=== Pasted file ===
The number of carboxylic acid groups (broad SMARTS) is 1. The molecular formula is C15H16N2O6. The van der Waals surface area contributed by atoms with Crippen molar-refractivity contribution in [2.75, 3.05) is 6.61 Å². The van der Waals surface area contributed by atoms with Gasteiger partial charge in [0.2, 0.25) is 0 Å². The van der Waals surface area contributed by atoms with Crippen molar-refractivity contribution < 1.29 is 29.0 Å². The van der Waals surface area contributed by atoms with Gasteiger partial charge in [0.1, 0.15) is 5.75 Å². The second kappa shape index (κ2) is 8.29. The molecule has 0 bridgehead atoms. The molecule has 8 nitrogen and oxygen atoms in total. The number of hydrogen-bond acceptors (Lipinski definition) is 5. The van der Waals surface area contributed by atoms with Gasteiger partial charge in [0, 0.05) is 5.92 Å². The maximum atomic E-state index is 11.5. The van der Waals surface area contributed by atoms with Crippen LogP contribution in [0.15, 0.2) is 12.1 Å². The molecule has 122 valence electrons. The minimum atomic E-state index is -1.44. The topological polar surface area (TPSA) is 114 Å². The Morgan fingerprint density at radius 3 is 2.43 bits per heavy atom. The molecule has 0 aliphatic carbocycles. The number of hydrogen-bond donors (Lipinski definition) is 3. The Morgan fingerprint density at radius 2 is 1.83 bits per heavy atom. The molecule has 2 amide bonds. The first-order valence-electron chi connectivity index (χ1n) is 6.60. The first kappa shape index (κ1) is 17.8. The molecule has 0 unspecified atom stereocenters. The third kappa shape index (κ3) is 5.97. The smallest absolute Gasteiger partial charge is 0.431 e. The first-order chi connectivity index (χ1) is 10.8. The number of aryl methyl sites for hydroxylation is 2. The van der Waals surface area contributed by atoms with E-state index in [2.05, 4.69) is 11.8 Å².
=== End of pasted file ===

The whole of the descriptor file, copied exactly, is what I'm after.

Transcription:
The number of carboxylic acid groups (broad SMARTS) is 1. The molecular formula is C15H16N2O6. The van der Waals surface area contributed by atoms with Crippen molar-refractivity contribution in [2.75, 3.05) is 6.61 Å². The van der Waals surface area contributed by atoms with Gasteiger partial charge in [0.2, 0.25) is 0 Å². The van der Waals surface area contributed by atoms with Crippen molar-refractivity contribution < 1.29 is 29.0 Å². The van der Waals surface area contributed by atoms with Gasteiger partial charge in [0.1, 0.15) is 5.75 Å². The second kappa shape index (κ2) is 8.29. The molecule has 0 bridgehead atoms. The molecule has 8 nitrogen and oxygen atoms in total. The number of hydrogen-bond acceptors (Lipinski definition) is 5. The van der Waals surface area contributed by atoms with Gasteiger partial charge in [0, 0.05) is 5.92 Å². The maximum atomic E-state index is 11.5. The van der Waals surface area contributed by atoms with Crippen LogP contribution in [0.15, 0.2) is 12.1 Å². The molecule has 122 valence electrons. The minimum atomic E-state index is -1.44. The topological polar surface area (TPSA) is 114 Å². The Morgan fingerprint density at radius 3 is 2.43 bits per heavy atom. The molecule has 0 aliphatic carbocycles. The number of hydrogen-bond donors (Lipinski definition) is 3. The Morgan fingerprint density at radius 2 is 1.83 bits per heavy atom. The molecule has 2 amide bonds. The first-order valence-electron chi connectivity index (χ1n) is 6.60. The first kappa shape index (κ1) is 17.8. The molecule has 0 unspecified atom stereocenters. The third kappa shape index (κ3) is 5.97. The smallest absolute Gasteiger partial charge is 0.431 e. The first-order chi connectivity index (χ1) is 10.8. The number of aryl methyl sites for hydroxylation is 2. The van der Waals surface area contributed by atoms with E-state index in [2.05, 4.69) is 11.8 Å².